Recent major appointments at the Premier Automotive Group indicate that the Ford subsidiary is getting reorganised in an attempt to improve the profile and profitability of its brands.
Recent major appointments at the Premier Automotive Group (PAG) indicate that the Ford subsidiary is getting reorganised in an attempt to improve the profile and profitability of its brands.
Recently, PAG chief executive Mark Fields named separate managing directors for the group's core British brands, Land Rover and Jaguar Cars.
Bob Dover, who was chief operating officer of Aston Martin Jaguar Land Rover Ltd, has become the chairman and chief executive of Jaguar and Land Rover. Bennie Fowler, 47, has become the chief operating officer of Jaguar and Land Rover with direct responsibility for manufacturing, purchasing and product development.
Mike Wright, 50, who was head of marketing and sales for both brands in the United Kingdom, becomes managing director of Jaguar with worldwide responsibility. Matthew Taylor, 41, marketing and sales director, becomes managing director of Land Rover.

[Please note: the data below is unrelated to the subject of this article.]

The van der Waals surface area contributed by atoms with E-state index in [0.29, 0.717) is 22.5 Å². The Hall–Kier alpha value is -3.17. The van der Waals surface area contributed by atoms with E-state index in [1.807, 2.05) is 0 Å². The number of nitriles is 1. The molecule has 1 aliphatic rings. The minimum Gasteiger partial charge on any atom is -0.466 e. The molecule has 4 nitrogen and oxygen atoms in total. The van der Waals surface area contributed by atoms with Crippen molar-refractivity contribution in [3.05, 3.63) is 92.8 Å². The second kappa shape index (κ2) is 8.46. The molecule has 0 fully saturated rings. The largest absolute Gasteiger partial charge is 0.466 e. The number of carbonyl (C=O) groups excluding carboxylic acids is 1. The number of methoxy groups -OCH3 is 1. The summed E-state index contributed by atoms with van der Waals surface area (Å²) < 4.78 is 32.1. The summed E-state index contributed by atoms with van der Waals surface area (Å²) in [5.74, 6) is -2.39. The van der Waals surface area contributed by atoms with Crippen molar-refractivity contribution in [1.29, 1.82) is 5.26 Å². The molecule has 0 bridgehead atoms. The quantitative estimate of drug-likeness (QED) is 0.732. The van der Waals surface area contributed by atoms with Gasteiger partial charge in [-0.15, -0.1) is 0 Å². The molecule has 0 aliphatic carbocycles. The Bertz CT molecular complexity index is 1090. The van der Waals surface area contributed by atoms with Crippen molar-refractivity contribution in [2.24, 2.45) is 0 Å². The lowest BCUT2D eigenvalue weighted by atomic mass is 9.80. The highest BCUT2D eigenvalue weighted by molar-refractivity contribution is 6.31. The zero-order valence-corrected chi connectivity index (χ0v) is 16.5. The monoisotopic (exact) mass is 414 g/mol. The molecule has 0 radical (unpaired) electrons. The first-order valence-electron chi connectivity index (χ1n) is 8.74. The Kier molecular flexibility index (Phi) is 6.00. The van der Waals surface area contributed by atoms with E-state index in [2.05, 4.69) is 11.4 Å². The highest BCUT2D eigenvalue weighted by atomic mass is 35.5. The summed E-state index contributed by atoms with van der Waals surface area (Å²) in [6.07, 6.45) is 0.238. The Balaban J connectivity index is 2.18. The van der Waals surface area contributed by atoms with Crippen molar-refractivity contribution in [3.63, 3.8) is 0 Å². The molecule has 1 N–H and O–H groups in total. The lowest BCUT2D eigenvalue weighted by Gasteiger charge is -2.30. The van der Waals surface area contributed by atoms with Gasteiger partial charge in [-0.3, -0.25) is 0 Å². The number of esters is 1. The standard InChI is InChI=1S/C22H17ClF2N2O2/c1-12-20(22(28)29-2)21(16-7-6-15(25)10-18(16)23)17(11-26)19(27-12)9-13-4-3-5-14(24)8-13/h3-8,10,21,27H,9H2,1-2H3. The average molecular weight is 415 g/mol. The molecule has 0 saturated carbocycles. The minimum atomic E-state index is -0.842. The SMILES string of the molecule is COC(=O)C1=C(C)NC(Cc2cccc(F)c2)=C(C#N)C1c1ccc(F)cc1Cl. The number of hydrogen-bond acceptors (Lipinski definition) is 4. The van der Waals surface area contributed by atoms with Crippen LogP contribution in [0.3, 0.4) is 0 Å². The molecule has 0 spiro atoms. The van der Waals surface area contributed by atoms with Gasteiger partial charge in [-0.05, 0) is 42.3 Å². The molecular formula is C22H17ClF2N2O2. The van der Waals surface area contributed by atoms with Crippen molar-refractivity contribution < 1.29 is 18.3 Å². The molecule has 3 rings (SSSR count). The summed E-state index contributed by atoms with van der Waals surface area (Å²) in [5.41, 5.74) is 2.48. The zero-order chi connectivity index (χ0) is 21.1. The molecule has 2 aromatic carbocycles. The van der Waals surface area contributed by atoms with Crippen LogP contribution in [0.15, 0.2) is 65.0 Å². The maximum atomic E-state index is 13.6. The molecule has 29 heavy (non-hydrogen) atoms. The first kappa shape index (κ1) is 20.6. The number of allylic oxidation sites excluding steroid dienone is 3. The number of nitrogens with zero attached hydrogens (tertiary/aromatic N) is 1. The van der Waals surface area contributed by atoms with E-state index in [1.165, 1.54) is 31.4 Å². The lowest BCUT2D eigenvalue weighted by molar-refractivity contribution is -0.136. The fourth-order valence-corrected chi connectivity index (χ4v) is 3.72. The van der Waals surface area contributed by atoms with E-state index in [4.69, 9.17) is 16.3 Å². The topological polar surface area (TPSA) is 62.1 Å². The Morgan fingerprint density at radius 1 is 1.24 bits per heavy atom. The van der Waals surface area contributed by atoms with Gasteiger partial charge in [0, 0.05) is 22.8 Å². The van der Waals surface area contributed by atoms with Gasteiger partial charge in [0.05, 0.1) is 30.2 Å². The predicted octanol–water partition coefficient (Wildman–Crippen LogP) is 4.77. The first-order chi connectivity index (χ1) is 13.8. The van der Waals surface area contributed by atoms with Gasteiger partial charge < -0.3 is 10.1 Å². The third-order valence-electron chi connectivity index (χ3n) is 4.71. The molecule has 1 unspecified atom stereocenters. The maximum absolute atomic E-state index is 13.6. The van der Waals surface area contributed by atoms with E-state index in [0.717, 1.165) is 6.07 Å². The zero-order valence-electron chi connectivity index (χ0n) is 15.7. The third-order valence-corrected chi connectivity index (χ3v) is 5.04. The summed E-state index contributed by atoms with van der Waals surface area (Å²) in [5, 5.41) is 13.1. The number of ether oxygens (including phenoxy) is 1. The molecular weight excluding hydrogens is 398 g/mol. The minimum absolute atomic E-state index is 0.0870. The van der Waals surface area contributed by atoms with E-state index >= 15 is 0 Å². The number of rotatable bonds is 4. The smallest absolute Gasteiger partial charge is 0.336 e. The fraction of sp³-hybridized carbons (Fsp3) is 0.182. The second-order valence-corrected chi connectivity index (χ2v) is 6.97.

According to , the reorganisation appears to elevate the standing of both Jaguar and Land Rover within the PAG hierarchy. In a statement, Fields said the move was aimed at developing the two prestige businesses "logically" while strengthening their separate brand identities.
This strategy became evident from recent developments at the Premier Automotive Group in South Africa… CARtoday.com reported earlier this month that Paul Melhuish would assume responsibility for Land Rover SA and Jaguar SA as PAG restructured its operations to improve co-operation between divisions.
The move, PAG claimed, would bring the South African subsidiary of PAG in alignment with the Land Rover and Jaguar business units in the United Kingdom.
Moira Moses, managing director of The Premier Automotive Group, this week said: "We have developed a structure which will allow us to more effectively support our PAG brands and to have our brands work together on non-brand specific opportunities."
Furthermore, Dover said last week that Jaguar, Aston Martin, Volvo and Land Rover would start sharing more components, such as transmissions and electrical components, to boost profits.
Dover said one six-speed automatic transmission would be used in all of PAG's medium-sized vehicles. The next-generation Range Rover, he said, would use Volvo's engine management system and electrical architecture.
"Our aim is to get the brands to hunt together as a pack," Dover said during a speech at the Chicago Motor Show.
Dover also envisions a Jaguar V8 powerplant in the Range Rover, which is currently powered by a V8 from BMW AG. He declined to say when the change would take place, but said the current vehicle was designed from the start to take the BMW V8 and fitting the Jaguar engine would entail major engineering work.
Original article from Car